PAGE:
Simon Sellars / Love is a Totalitarian State that Grows Deep Inside Me

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Last night, a gang of mutant kids trashed another autonaka. Then they killed three vexxers, just for kicks. Pack of rats. It was on the main feed. The patient watched it on the hover screen in the clinic, waiting for the surgeon to finish whatever it was she was doing to him. The screen squeaked into life, unfolding in stereoscopic dimensions above his head. The reporter said they were a “gang”, but they didn’t seem organised, just feral pre-teens. “Erasables”, they called them. Total chancers. Couldn’t be guarded against. Couldn’t be legislated against. Couldn’t be predicted. Kill-crazy miscreations sparking omnicide before the adults got to them first, yet another reason to never enter the shell world, the scorched hell he desperately wanted to forget.

It was midnight. The autonaka was shilling for customers, trundling up and down some micro-intervention shopping strip in Nove Fužine. It made a mistake, breaching the area blacked out by needle gangs. It approached the kids, tried to make chit-chat, but they had this death lust rinsing their eyes, evil synthetic dopamine drowning their brains. Grow a kid like that, they just don’t care. They’ll do anything to feed the need.

Surveillance vision danced around the patient’s eyes, a montage stitched together from trillions of salt-grain cameras floating through the air, accumulating in doorways, settling on trees, grit in your hair. He was always creeped out by grain footage, especially when they layered it. It was like seeing through the eyes of a fly, perverted and disturbing, something no human being should ever have to experience.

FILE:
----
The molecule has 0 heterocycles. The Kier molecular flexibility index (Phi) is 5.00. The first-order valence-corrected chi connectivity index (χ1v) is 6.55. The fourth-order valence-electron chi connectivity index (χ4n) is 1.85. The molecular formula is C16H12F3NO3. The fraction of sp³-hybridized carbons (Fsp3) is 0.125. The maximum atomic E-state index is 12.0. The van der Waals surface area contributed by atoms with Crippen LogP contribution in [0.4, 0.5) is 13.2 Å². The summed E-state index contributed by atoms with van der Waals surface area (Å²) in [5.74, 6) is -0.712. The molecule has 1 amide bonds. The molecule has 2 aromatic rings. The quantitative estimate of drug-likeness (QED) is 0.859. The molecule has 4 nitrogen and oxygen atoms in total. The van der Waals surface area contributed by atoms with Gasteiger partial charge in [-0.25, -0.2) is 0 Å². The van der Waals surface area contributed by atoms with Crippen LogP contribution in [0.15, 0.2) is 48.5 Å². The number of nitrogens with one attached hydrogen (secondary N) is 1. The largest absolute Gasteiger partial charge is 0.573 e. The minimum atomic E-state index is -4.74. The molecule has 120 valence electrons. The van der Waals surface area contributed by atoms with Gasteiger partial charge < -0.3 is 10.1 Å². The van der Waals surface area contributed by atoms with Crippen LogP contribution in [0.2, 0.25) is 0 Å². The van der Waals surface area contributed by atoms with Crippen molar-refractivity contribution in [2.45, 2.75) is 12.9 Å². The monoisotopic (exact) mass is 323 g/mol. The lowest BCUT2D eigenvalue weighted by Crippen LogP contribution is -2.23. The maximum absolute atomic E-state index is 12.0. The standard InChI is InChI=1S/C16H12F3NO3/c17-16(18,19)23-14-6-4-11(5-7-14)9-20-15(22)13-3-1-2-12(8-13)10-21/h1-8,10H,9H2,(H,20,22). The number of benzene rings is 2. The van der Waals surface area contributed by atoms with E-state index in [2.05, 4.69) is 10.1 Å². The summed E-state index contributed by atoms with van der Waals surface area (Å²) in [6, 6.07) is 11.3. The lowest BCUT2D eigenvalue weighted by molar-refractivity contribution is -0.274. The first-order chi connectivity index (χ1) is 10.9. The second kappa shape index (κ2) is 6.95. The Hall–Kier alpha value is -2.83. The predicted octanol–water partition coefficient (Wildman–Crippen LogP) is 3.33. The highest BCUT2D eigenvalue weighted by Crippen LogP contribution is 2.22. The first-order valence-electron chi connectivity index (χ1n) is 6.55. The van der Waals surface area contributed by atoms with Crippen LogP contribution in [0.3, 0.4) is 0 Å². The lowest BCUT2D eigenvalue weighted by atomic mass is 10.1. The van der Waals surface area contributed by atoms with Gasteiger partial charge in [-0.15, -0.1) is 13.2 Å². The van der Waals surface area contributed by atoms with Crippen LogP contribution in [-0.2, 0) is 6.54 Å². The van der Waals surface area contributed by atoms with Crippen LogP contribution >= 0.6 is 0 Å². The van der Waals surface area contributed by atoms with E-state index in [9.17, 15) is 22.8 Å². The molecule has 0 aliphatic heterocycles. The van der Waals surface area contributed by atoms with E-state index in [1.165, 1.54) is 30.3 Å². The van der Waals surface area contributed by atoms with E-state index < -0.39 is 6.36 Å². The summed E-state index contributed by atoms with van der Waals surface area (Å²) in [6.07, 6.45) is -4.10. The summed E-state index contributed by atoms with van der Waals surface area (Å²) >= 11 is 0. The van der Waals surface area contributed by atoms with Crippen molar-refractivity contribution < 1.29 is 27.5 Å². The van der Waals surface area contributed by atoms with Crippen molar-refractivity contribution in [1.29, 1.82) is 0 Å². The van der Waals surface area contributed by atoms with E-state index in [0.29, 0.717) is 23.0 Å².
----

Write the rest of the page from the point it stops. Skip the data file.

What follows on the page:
There it was, the autonaka. Stubby chassis, government holowarns leaking from the wired windows, ambient vexpulses strafing the night. It spoke to the kids in a spluttering, saliva-inflected sibilance. All autonakas did, because they all had the same virus. The speech impediment was the most obvious symptom, and no one knew how to get rid of it. Conspiracy theorists said the virus came from extraterrestrials but not like what you see in movies or Dream Zones. These aliens, you couldn’t see at all.

First came reports of mysterious, city-scale objects entering the solar system, gossip propagated by a rogue scientist who’d been expelled from the academy. Next, a group of rather more respectable astronomers announced they’d detected fast-burst radio signals, organised in logical patterns, that emanated from a nearby galaxy composed of metals and miniature stars. Then, a series of government observatories were evacuated and abandoned. Finally, a deranged former astronaut, who’d taken to appearing in public wearing nothing but an oversized astro nappy, the kind used on long stints in the International Space Station, gave interviews in which she promoted her belief that aliens were indeed among us, but invisible, more a form of energy than carbon-based lifeforms.